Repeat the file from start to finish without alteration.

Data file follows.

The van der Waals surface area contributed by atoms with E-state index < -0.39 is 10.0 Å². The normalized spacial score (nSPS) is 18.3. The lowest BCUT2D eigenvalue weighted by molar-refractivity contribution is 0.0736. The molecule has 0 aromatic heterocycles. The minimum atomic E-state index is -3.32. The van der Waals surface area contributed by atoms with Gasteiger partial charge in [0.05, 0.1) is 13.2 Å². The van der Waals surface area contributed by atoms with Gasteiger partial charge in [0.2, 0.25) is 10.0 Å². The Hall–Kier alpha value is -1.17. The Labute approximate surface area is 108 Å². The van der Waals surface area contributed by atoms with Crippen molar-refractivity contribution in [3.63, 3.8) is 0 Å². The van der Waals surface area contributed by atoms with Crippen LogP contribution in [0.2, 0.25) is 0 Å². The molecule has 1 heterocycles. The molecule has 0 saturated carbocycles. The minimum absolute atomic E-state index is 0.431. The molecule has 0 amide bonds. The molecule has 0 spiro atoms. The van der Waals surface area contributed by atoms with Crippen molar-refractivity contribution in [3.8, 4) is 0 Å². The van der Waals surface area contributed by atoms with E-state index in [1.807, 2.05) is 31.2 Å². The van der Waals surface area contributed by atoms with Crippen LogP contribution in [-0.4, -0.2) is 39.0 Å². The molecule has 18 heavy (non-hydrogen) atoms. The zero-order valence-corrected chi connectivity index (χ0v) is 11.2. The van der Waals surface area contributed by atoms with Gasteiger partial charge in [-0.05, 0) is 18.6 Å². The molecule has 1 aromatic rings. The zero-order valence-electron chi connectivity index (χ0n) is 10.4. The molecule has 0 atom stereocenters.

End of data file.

The van der Waals surface area contributed by atoms with E-state index < -0.39 is 10.0 Å². The normalized spacial score (nSPS) is 18.3. The lowest BCUT2D eigenvalue weighted by molar-refractivity contribution is 0.0736. The molecule has 0 aromatic heterocycles. The minimum atomic E-state index is -3.32. The van der Waals surface area contributed by atoms with Gasteiger partial charge in [0.05, 0.1) is 13.2 Å². The van der Waals surface area contributed by atoms with Gasteiger partial charge in [0.2, 0.25) is 10.0 Å². The Hall–Kier alpha value is -1.17. The Labute approximate surface area is 108 Å². The van der Waals surface area contributed by atoms with Crippen molar-refractivity contribution in [3.63, 3.8) is 0 Å². The van der Waals surface area contributed by atoms with Crippen LogP contribution in [0.2, 0.25) is 0 Å². The molecule has 1 heterocycles. The molecule has 0 saturated carbocycles. The minimum absolute atomic E-state index is 0.431. The molecule has 0 amide bonds. The molecule has 0 spiro atoms. The van der Waals surface area contributed by atoms with Crippen molar-refractivity contribution in [3.8, 4) is 0 Å². The van der Waals surface area contributed by atoms with E-state index in [1.807, 2.05) is 31.2 Å². The van der Waals surface area contributed by atoms with Crippen LogP contribution in [-0.4, -0.2) is 39.0 Å². The molecule has 18 heavy (non-hydrogen) atoms. The zero-order valence-corrected chi connectivity index (χ0v) is 11.2. The van der Waals surface area contributed by atoms with Gasteiger partial charge in [-0.05, 0) is 18.6 Å². The molecule has 1 aromatic rings. The zero-order valence-electron chi connectivity index (χ0n) is 10.4. The molecule has 0 atom stereocenters.